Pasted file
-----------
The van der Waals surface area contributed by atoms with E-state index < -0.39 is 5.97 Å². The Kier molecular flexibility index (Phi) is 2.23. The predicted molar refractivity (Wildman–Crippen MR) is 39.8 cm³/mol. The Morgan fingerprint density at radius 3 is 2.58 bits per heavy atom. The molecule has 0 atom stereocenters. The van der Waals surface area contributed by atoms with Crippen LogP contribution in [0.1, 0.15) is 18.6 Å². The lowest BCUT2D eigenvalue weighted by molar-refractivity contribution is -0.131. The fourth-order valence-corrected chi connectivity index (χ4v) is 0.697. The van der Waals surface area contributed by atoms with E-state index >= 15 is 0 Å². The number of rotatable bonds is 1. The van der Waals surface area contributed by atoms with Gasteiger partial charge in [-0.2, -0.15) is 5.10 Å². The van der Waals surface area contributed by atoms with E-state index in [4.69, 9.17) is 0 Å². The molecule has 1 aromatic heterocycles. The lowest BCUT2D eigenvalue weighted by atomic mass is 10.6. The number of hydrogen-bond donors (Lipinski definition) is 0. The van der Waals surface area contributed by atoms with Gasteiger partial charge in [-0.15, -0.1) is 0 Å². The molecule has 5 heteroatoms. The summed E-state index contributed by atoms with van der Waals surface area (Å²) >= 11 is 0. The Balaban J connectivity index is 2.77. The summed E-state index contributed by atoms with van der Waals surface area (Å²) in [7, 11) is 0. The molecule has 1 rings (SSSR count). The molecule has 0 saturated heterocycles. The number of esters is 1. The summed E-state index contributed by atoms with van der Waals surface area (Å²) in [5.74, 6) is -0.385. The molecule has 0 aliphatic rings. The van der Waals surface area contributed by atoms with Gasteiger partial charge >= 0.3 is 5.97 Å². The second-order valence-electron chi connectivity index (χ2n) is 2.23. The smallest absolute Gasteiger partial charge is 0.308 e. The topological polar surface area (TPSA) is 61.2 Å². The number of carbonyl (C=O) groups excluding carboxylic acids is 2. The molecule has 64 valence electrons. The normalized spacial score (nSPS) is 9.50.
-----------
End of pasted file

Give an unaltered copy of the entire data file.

The van der Waals surface area contributed by atoms with E-state index < -0.39 is 5.97 Å². The Kier molecular flexibility index (Phi) is 2.23. The predicted molar refractivity (Wildman–Crippen MR) is 39.8 cm³/mol. The Morgan fingerprint density at radius 3 is 2.58 bits per heavy atom. The molecule has 0 atom stereocenters. The van der Waals surface area contributed by atoms with Crippen LogP contribution in [0.1, 0.15) is 18.6 Å². The lowest BCUT2D eigenvalue weighted by molar-refractivity contribution is -0.131. The fourth-order valence-corrected chi connectivity index (χ4v) is 0.697. The van der Waals surface area contributed by atoms with E-state index >= 15 is 0 Å². The number of rotatable bonds is 1. The van der Waals surface area contributed by atoms with Gasteiger partial charge in [-0.2, -0.15) is 5.10 Å². The van der Waals surface area contributed by atoms with E-state index in [4.69, 9.17) is 0 Å². The molecule has 1 aromatic heterocycles. The lowest BCUT2D eigenvalue weighted by atomic mass is 10.6. The number of hydrogen-bond donors (Lipinski definition) is 0. The van der Waals surface area contributed by atoms with Gasteiger partial charge in [-0.15, -0.1) is 0 Å². The molecule has 5 heteroatoms. The summed E-state index contributed by atoms with van der Waals surface area (Å²) >= 11 is 0. The Balaban J connectivity index is 2.77. The summed E-state index contributed by atoms with van der Waals surface area (Å²) in [7, 11) is 0. The molecule has 1 rings (SSSR count). The molecule has 0 saturated heterocycles. The number of esters is 1. The summed E-state index contributed by atoms with van der Waals surface area (Å²) in [5.74, 6) is -0.385. The molecule has 0 aliphatic rings. The van der Waals surface area contributed by atoms with Gasteiger partial charge >= 0.3 is 5.97 Å². The second-order valence-electron chi connectivity index (χ2n) is 2.23. The smallest absolute Gasteiger partial charge is 0.308 e. The topological polar surface area (TPSA) is 61.2 Å². The number of carbonyl (C=O) groups excluding carboxylic acids is 2. The molecule has 64 valence electrons. The normalized spacial score (nSPS) is 9.50.